• Islet cell antibodies (ICA)
          • May be detected years prior to clinical symptoms
        • Glutamic acid decarboxylase (GAD65)
        • Insulinoma antigen 2 (IA-2)
        • Insulin autoantibodies (IAA)
        • Zinc transporter 8 (ZnT8)
      • Presence of two or more of these antibodies is a major criteria for stage 1 DM 1 (presymptomatic stage)
      • Number of autoantibodies appears to correlate with risk of DM 1 development (Insel, 2015)

Clinical Presentation

  • Polydipsia, polyuria, polyphagia
  • Nonspecific symptoms
    • Fatigue
    • Nausea, emesis
    • Weight loss
    • Blurred vision
  • Length of time from clinical presentation to diagnosis is typically a few weeks
  • Complications

 Type 2 DM

  • See Clinical Background section


Indications for Testing

Criteria for Diagnosis

  • Refer to Diagnosis section

Laboratory Testing

  • HbA1c fasting plasma glucose, 2-hour oral glucose tolerance test (OGTT), and random glucose are the preferred tests to diagnose diabetes in children (ADA,2014)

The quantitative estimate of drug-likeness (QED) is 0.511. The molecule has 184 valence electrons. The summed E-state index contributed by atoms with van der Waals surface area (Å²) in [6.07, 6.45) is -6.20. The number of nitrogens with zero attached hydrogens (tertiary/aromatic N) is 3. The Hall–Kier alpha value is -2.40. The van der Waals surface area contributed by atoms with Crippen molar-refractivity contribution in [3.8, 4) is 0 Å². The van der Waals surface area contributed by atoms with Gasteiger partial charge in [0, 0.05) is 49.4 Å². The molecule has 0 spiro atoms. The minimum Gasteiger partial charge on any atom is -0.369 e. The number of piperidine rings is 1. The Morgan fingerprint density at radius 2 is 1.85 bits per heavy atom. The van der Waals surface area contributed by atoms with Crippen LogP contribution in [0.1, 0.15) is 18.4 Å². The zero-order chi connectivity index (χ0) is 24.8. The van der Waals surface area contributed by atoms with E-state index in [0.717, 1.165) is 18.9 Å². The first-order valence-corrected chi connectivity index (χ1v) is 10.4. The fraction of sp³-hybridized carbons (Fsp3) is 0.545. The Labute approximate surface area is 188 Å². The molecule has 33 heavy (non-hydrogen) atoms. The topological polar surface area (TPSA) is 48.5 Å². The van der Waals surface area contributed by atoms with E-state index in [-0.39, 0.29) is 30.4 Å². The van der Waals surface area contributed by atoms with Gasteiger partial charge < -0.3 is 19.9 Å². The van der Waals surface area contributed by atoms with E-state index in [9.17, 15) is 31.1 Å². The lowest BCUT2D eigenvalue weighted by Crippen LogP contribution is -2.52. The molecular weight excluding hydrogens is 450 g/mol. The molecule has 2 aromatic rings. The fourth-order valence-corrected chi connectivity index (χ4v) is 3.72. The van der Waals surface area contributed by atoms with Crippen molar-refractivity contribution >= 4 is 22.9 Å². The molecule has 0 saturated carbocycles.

• Random glucose measures have greater variability and less reproducibility in children
  • C-peptide or insulin concentrations to diagnose type 1 DM – not recommended
    • Consider insulin antibody testing – refer to Diagnosis section


  • HbA1c
    • Premise of testing
      • Glycation of hemoglobin is non-linear over time and occurs over the whole lifespan of the red blood cell
      • Correlates with risk of long-term complications and with diabetes control over previous 2-3 months
    • Target goal (ADA, 2015)
      • <7.5% for all pediatric groups
    • Laboratory testing recommendations
      • 2 measurements per year for patients meeting goal of <6.5-7% (ADA, 2014), ≤6.5% (ACE/AACE, 2015)
        • If patient is not hypoglycemic, goal should be <6%
      • More frequent monitoring in patients with HbA1c ≥7%; however, not more often than every 3 months (ADA, 2015; AACE/ACE, 2015)